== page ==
Often life's more serious moments can bring laughter.

Often life's more serious moments can bring laughter.

"It's human psychology," says Paul Jones, director of Camelot Theatre Company's "Crimes of the Heart." "When terrible things happen, people relieve the heaviness by laughing."

"Crimes of the Heart," playwright Beth Henley's Pulitzer Prize-winning comedy about family relationships, thrives on its ability to find humor in challenging situations.

The show opens Friday, April 22, and runs through May 22. A performance to benefit Court Appointed Special Advocates of Jackson County is set for Wednesday, April 20. The show previews Thursday, April 21. A pay-what-you-can performance is available Wednesday, April 27. Director's Night, with a post-show reception, is Friday, April 29. Curtain is at 8 p.m., 2 p.m. on Sundays.

When three quirky sisters reunite in their small Mississippi hometown to visit the dying grandfather who raised them, trouble rears its head as the girls try to cope with their rivalries and their family's tragic past.

There's Lenny, played by Presila Quinby, who is the oldest, Meg, played by Renee Hewitt, and Babe, played by Sarah Gore.

"Lenny is unsure of who she is and doesn't want to get too close to anyone, even though she has a new, romantic interest," says Jones. "Babe married a man for his wealth and power, and now she's out on bail for shooting him in the stomach. Meg has always been steeled against any emotion, and she's just returned from Hollywood after a failed singing career."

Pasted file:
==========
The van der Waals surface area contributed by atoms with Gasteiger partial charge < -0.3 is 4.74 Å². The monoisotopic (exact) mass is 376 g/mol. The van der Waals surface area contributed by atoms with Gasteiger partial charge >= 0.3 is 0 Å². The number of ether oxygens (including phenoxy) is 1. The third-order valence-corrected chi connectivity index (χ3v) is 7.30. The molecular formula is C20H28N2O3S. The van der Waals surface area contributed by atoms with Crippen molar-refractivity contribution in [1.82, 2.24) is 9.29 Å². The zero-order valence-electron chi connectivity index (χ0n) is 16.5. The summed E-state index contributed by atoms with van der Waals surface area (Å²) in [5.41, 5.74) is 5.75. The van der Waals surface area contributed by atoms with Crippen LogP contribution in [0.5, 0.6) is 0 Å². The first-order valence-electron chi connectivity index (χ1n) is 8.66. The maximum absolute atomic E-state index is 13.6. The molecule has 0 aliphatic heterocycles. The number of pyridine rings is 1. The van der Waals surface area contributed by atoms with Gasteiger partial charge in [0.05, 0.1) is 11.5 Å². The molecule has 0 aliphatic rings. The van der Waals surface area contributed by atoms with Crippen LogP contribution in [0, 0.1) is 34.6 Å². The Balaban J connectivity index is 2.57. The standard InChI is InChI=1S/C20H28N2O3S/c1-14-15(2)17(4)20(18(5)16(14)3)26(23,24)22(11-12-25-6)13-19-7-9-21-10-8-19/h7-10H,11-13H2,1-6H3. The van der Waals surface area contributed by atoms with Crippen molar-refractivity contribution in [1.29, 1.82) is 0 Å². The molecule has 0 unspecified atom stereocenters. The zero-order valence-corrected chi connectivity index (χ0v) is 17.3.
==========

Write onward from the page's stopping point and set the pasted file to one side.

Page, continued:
"Crimes of the Heart" won a Pulitzer Prize in 1981, the same year it opened on Broadway. There, it ran for more than 500 performances. In 1986, the play was made into a movie starring Diane Keaton, Jessica Lange and Sissy Spacek.

"The 'crime' is that human beings can trust their hearts too much, or sometimes not enough," says Jones. "The heart can betray us or lead us in the right direction."

Jones says Henley's play is tightly written, moves swiftly and has delightful and engaging characters.

"All of them need and want something," says Jones. "Even the young lawyer (played by Peter Wickliff) who wants to defend Babe."

We never learn the actual fate of the sisters in Henley's comedy. Connecting with each other to find love and joy becomes more important than their situations.

"Maybe if we listen to our hearts, we'll be much happier and have fuller lives and relationships with those we care about," says Jones.

Jones is a former professor of theater arts at the College of the Sequoias in Visalia, Calif. He's appeared in many productions at Camelot and directed the company's "The Heidi Chronicles," "The Dresser," "The Grapes of Wrath" and "I Remember Mama."

The cast also includes Linda Otto as Chick Boyle and Roy Rains Jr. as Doc Porter. Set design is by Don Zastoupil, costumes by Michael Maisonneuve, lighting by Bart Grady and sound and video by Brian O'Connor.

Tickets cost $20 for the CASA benefit performance and $10 for the preview; $20 for regular evening performances, $18 for students and seniors. All matinee tickets cost $20.

The box office is open from noon to 5 p.m. Monday through Saturday and one hour before performances. For tickets, call 541-535-5250 or see www.camelottheatre.org. Reserved seating is available for an additional $2 per seat. Student rush tickets cost $10 and are available five minutes before show time.